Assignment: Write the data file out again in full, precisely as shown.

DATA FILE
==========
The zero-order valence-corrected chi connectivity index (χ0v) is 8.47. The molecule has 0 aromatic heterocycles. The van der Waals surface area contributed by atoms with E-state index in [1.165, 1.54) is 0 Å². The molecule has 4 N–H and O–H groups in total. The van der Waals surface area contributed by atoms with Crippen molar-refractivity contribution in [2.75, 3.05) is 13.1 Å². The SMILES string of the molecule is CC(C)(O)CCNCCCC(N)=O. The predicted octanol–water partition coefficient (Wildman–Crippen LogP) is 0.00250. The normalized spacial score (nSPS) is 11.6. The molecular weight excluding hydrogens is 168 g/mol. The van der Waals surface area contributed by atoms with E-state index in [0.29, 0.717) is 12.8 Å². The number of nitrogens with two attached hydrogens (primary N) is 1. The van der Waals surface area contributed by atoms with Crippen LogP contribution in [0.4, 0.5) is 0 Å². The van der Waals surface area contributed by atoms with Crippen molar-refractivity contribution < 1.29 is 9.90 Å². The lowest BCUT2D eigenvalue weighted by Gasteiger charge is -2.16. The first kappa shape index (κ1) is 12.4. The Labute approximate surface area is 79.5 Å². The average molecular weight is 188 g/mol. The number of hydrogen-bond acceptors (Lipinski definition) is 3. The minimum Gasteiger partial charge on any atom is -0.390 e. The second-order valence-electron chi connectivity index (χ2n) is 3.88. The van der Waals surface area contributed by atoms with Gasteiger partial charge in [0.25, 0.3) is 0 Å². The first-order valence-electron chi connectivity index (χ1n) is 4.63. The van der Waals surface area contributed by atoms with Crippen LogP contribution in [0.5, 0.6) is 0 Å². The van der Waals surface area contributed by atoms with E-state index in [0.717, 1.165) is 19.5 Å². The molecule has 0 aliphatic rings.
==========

The zero-order valence-corrected chi connectivity index (χ0v) is 8.47. The molecule has 0 aromatic heterocycles. The van der Waals surface area contributed by atoms with E-state index in [1.165, 1.54) is 0 Å². The molecule has 4 N–H and O–H groups in total. The van der Waals surface area contributed by atoms with Crippen molar-refractivity contribution in [2.75, 3.05) is 13.1 Å². The SMILES string of the molecule is CC(C)(O)CCNCCCC(N)=O. The predicted octanol–water partition coefficient (Wildman–Crippen LogP) is 0.00250. The normalized spacial score (nSPS) is 11.6. The molecular weight excluding hydrogens is 168 g/mol. The van der Waals surface area contributed by atoms with E-state index in [0.29, 0.717) is 12.8 Å². The number of nitrogens with two attached hydrogens (primary N) is 1. The van der Waals surface area contributed by atoms with Crippen LogP contribution in [0.4, 0.5) is 0 Å². The van der Waals surface area contributed by atoms with Crippen molar-refractivity contribution < 1.29 is 9.90 Å². The lowest BCUT2D eigenvalue weighted by Gasteiger charge is -2.16. The first kappa shape index (κ1) is 12.4. The Labute approximate surface area is 79.5 Å². The average molecular weight is 188 g/mol. The number of hydrogen-bond acceptors (Lipinski definition) is 3. The minimum Gasteiger partial charge on any atom is -0.390 e. The second-order valence-electron chi connectivity index (χ2n) is 3.88. The van der Waals surface area contributed by atoms with Gasteiger partial charge in [0.25, 0.3) is 0 Å². The first-order valence-electron chi connectivity index (χ1n) is 4.63. The van der Waals surface area contributed by atoms with Crippen LogP contribution in [0.5, 0.6) is 0 Å². The van der Waals surface area contributed by atoms with E-state index in [0.717, 1.165) is 19.5 Å². The molecule has 0 aliphatic rings.